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CUB SCOUT CORNER Conduct Unbecoming?


Nip it in the bud with these simple techniques that encourage good behavior.


WHEN CHRIS MINNIEAR, Cubmaster of Pack 998 in Mason, Ohio, was filling in as his son’s Tiger Cub den leader, he tried a simple craft: making Kōnane (Hawaiian checkers) games. The cloth boards the boys made used flattened glass gems as game pieces. Things went well until near the end of the den meeting, when a pair of twins started throwing the glass gems. “Getting that under control was fun,” he says. Fortunately, the incident hap-


pened at the end of the meeting. When he got home, Minniear real- ized the twins had managed to break every single game piece. Incidents like this taught Minniear how easily the controlled chaos of a den meeting can slip into uncontrolled anarchy. How can you stop that from


happening in your den? Here are some tips from Minniear and Caren Tamkin, a veteran San Diego Scouter who co-facilitated this summer’s Strictly for Cub Scouters conference at the Philmont Training Center.


Know Your Boys Step one, Tamkin says, is to know your Scouts. Learn what they like and what makes them lose control. When in doubt, ask a parent. Tamkin says she once had a boy in her den whom she suspected of having attention deficit hyperactivity disorder, although he hadn’t been diagnosed. To get some insight into one boy’s energetic personality, Tamkin asked the boy’s mother to attend a few den meetings. “She observed what he was doing,”


Tamkin says. “She didn’t discipline him or anything, but she did give me some tips to help me.” For example, the boy was able to concentrate much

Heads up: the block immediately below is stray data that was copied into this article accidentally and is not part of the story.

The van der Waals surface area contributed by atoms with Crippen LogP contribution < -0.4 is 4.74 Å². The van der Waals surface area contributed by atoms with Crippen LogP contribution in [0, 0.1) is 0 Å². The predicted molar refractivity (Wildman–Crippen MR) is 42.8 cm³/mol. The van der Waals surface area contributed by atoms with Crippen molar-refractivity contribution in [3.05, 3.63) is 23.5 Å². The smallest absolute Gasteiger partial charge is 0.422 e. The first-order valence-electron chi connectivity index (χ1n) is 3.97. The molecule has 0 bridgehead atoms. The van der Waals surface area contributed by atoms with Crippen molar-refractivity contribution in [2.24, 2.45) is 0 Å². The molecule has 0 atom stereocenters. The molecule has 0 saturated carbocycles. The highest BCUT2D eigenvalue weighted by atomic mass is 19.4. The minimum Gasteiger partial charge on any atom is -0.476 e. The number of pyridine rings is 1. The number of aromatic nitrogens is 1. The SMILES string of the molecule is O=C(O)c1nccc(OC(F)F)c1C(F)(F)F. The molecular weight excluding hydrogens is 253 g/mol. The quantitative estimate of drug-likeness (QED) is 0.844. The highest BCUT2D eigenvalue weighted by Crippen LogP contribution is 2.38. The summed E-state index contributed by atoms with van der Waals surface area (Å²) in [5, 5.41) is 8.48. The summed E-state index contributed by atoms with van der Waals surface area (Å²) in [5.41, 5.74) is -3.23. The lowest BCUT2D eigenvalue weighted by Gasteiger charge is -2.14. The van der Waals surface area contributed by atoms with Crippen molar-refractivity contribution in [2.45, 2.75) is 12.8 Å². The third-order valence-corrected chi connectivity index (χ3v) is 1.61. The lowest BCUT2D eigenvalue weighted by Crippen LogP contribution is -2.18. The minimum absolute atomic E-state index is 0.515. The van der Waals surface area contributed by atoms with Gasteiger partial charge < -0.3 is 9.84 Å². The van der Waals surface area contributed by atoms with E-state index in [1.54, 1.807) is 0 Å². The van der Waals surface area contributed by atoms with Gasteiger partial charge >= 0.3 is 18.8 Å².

22 SCOUTING ¿ SEPTEMBER•OCTOBER 2012


better when he was chewing gum or playing with a pencil, things Tamkin wouldn’t have guessed without talking with the mother.


Establish Some Rules Early in the Scouting year, establish some simple den rules (e.g., no hitting, no leaving the meeting room, no vid- eogames). Put them on a poster that you display at every den meeting and refer to them often. Many den leaders involve their


Scouts in creating their own code of conduct, which works especially well with older boys. “I found that the Wolves were so black and white in the way they viewed the world that they weren’t really capable of coming up with a code of conduct that was loose


enough for our purposes,” Tamkin says. “When they got to Webelos, then they were really good at coming up with a den code of conduct.”


Be Flexible Of course, rules are not enough to keep boys in line. You need a program that holds their interest and can require a good deal of flexibility. “I am very big on improv,” Minniear


says. To that end, he always has a backup plan he can quickly put into place. At the same time, he will let


activities run long if the boys remain interested. “I’m not going to stop


SHARE YOUR TIPS for maintaining order during pack meetings at scoutingmagazine.org/control.


DAVEWHEELER


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